The mountains start to smooth out and the land flattens near the coast.

Colchagua Valley approaching the sea

Flying west over Colchagua Valley approaching the sea. (Photo © MSnook 2009)

It’s hard to imagine a more breathtaking coastline. Just a few miles north is Pichilemu, one of the surfing capitals of the southern hemisphere.

The Colchagua Valley meets the Pacific Ocean

The Colchagua Valley meets the Pacific Ocean. (Photo © MSnook 2009)

Landing at the Vichuquén Airport (that’s it with the orange roof).

Arriving at the Vichuquén Airport

Arriving at the Vichuquén Airport. (Photo © MSnook 2009)

Casa Silva’s 4-year-old vineyard near Paredones, just 5.5 mi (9 km) from the sea. 40 hectares (99 acres)–half Sauvignon Blanc and half Pinot Noir–have been planted on the sandy-clay hillsides that ring the reservoir and on the lower-lying lands that surround it. The Sauvignon made its debut today; the Pinot–ever the diva–will hold out another year to make its grand entrance.

Casa Silva's vineyard in the Colchagua Valley's cold coastal region near Paredones

Casa Silva's vineyard in the Colchagua Valley's cool coastal region near Paredones. (Photo © MSnook 2009)

Westward (and lunchward) bound, we headed straight to the coast to Bucalemu, with a dramatic weather change just a couple of miles up the road from the sea. This fishing village had been clear all morning and the cloud cover rolled in just before we got there.  Though the coastal air was still thick and soupy when we left a few hours later, the sun was still shining just a couple miles away from the coast itself.

Colchagua coast: fishing village of Buculemo

The Colchagua coast: Saint Peter and the seagulls in the fishing village of Bucalemu. (Photo © MSnook 2009)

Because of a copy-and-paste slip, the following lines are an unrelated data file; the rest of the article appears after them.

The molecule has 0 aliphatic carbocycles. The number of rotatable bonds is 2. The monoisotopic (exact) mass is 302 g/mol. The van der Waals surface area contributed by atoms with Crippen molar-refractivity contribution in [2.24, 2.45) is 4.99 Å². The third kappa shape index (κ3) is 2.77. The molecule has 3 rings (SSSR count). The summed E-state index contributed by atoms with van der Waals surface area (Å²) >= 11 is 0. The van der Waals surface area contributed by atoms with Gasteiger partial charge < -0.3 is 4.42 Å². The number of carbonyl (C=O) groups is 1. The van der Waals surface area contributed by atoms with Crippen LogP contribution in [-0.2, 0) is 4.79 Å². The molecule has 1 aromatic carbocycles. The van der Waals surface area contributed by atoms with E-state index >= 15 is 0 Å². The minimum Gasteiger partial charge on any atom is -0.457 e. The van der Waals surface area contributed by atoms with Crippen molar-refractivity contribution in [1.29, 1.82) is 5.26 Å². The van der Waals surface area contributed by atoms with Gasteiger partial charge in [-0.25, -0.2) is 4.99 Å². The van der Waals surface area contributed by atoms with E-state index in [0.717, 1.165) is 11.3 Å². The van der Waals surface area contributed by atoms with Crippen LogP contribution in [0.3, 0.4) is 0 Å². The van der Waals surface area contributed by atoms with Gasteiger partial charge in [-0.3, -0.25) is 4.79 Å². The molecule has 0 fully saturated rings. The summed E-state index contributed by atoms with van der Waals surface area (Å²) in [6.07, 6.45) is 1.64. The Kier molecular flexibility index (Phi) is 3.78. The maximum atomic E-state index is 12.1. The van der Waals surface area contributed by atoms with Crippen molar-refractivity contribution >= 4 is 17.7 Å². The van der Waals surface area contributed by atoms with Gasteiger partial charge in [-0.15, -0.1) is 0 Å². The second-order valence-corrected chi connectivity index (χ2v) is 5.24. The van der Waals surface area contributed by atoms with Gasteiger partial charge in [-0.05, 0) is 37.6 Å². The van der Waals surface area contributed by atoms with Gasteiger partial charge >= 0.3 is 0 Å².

So… what’s not to love about a job that let’s me spend the day doing this and calling it work?

To find out more about the wine, go see: Casa Silva puts Colchagua’s Cool Coast on the Map

20 responses to “Chile by Air (and coolest job in the world)

  1. Yes, you are so right; you do have great job. The pics make me long for Chile. You weren’t gloating and just enough humble pie to make this piece very nice. We have some beautiful scenery here in Japan too, but my heart’s in Chile (wifey too!) Maybe when we get back to Chile (a few more short years!) we’ll buy you a good stiff drink to say thanks for the cool pics.

  2. Pingback: Casa Silva puts Colchagua’s Cool Coast on the Map « Tasting Chile

  3. Wow John, that was a quick response! Glad you liked the pictures! And no… I’m not bragging, just saying how lucky I feel to have a job that let’s me see just how incredibly cool this country really is!
    And I’ve just updated this to include a link to Tasting Chile where I’ve included a description of the wine (which is a new favorite, by the way!)

  4. Beautiful pics & writing Peg. How’d a lucky North American girl get this job? Oh, right – you’re lucky.